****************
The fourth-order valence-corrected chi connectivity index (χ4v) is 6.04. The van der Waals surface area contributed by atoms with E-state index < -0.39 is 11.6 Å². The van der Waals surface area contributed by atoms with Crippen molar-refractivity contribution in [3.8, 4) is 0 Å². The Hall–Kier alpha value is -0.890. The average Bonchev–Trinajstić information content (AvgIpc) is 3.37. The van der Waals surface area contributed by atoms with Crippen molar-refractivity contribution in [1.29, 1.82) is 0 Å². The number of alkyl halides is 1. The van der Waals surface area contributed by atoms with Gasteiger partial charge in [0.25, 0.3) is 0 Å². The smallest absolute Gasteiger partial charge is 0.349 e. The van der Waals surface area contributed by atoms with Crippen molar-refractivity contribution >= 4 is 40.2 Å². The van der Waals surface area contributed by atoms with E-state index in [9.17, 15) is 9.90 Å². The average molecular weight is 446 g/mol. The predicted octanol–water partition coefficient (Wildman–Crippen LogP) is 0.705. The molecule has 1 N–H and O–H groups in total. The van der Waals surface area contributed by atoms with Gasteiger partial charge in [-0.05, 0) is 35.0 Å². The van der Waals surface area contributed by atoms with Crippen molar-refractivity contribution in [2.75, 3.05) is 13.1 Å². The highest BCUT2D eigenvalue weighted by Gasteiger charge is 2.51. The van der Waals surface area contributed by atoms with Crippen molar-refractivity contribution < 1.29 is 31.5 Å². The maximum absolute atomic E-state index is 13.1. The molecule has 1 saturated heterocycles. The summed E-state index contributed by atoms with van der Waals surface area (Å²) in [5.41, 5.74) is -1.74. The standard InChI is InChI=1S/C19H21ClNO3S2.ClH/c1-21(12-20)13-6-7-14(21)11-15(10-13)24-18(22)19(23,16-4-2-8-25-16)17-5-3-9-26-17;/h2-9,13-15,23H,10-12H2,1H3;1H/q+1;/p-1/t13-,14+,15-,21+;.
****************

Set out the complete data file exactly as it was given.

The fourth-order valence-corrected chi connectivity index (χ4v) is 6.04. The van der Waals surface area contributed by atoms with E-state index < -0.39 is 11.6 Å². The van der Waals surface area contributed by atoms with Crippen molar-refractivity contribution in [3.8, 4) is 0 Å². The Hall–Kier alpha value is -0.890. The average Bonchev–Trinajstić information content (AvgIpc) is 3.37. The van der Waals surface area contributed by atoms with Crippen molar-refractivity contribution in [1.29, 1.82) is 0 Å². The number of alkyl halides is 1. The van der Waals surface area contributed by atoms with Gasteiger partial charge in [0.25, 0.3) is 0 Å². The smallest absolute Gasteiger partial charge is 0.349 e. The van der Waals surface area contributed by atoms with Crippen molar-refractivity contribution >= 4 is 40.2 Å². The van der Waals surface area contributed by atoms with E-state index in [9.17, 15) is 9.90 Å². The average molecular weight is 446 g/mol. The predicted octanol–water partition coefficient (Wildman–Crippen LogP) is 0.705. The molecule has 1 N–H and O–H groups in total. The van der Waals surface area contributed by atoms with Gasteiger partial charge in [-0.05, 0) is 35.0 Å². The van der Waals surface area contributed by atoms with Crippen molar-refractivity contribution in [2.75, 3.05) is 13.1 Å². The highest BCUT2D eigenvalue weighted by Gasteiger charge is 2.51. The van der Waals surface area contributed by atoms with Crippen molar-refractivity contribution < 1.29 is 31.5 Å². The maximum absolute atomic E-state index is 13.1. The molecule has 1 saturated heterocycles. The summed E-state index contributed by atoms with van der Waals surface area (Å²) in [5.41, 5.74) is -1.74. The standard InChI is InChI=1S/C19H21ClNO3S2.ClH/c1-21(12-20)13-6-7-14(21)11-15(10-13)24-18(22)19(23,16-4-2-8-25-16)17-5-3-9-26-17;/h2-9,13-15,23H,10-12H2,1H3;1H/q+1;/p-1/t13-,14+,15-,21+;.